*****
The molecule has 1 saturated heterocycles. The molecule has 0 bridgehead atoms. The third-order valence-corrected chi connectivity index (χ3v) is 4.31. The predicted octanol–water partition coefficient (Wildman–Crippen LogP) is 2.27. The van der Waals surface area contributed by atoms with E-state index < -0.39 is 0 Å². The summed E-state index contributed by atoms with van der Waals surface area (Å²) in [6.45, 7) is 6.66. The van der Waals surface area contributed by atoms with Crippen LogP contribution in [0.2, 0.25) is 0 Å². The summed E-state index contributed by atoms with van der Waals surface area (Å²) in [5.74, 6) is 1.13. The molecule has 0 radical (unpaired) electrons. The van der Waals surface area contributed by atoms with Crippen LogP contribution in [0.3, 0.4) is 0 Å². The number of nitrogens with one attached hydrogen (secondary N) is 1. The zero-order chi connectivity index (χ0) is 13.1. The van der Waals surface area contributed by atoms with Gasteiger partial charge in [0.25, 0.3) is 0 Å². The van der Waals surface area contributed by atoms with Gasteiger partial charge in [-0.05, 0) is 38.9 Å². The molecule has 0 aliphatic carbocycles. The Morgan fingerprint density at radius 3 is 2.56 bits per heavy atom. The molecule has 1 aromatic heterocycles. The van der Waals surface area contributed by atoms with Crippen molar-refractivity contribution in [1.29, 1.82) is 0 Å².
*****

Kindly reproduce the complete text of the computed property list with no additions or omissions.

The molecule has 1 saturated heterocycles. The molecule has 0 bridgehead atoms. The third-order valence-corrected chi connectivity index (χ3v) is 4.31. The predicted octanol–water partition coefficient (Wildman–Crippen LogP) is 2.27. The van der Waals surface area contributed by atoms with E-state index < -0.39 is 0 Å². The summed E-state index contributed by atoms with van der Waals surface area (Å²) in [6.45, 7) is 6.66. The van der Waals surface area contributed by atoms with Crippen LogP contribution in [0.2, 0.25) is 0 Å². The summed E-state index contributed by atoms with van der Waals surface area (Å²) in [5.74, 6) is 1.13. The molecule has 0 radical (unpaired) electrons. The van der Waals surface area contributed by atoms with Crippen LogP contribution in [0.3, 0.4) is 0 Å². The number of nitrogens with one attached hydrogen (secondary N) is 1. The zero-order chi connectivity index (χ0) is 13.1. The van der Waals surface area contributed by atoms with Gasteiger partial charge in [0.25, 0.3) is 0 Å². The van der Waals surface area contributed by atoms with Gasteiger partial charge in [-0.05, 0) is 38.9 Å². The molecule has 0 aliphatic carbocycles. The Morgan fingerprint density at radius 3 is 2.56 bits per heavy atom. The molecule has 1 aromatic heterocycles. The van der Waals surface area contributed by atoms with Crippen molar-refractivity contribution in [1.29, 1.82) is 0 Å².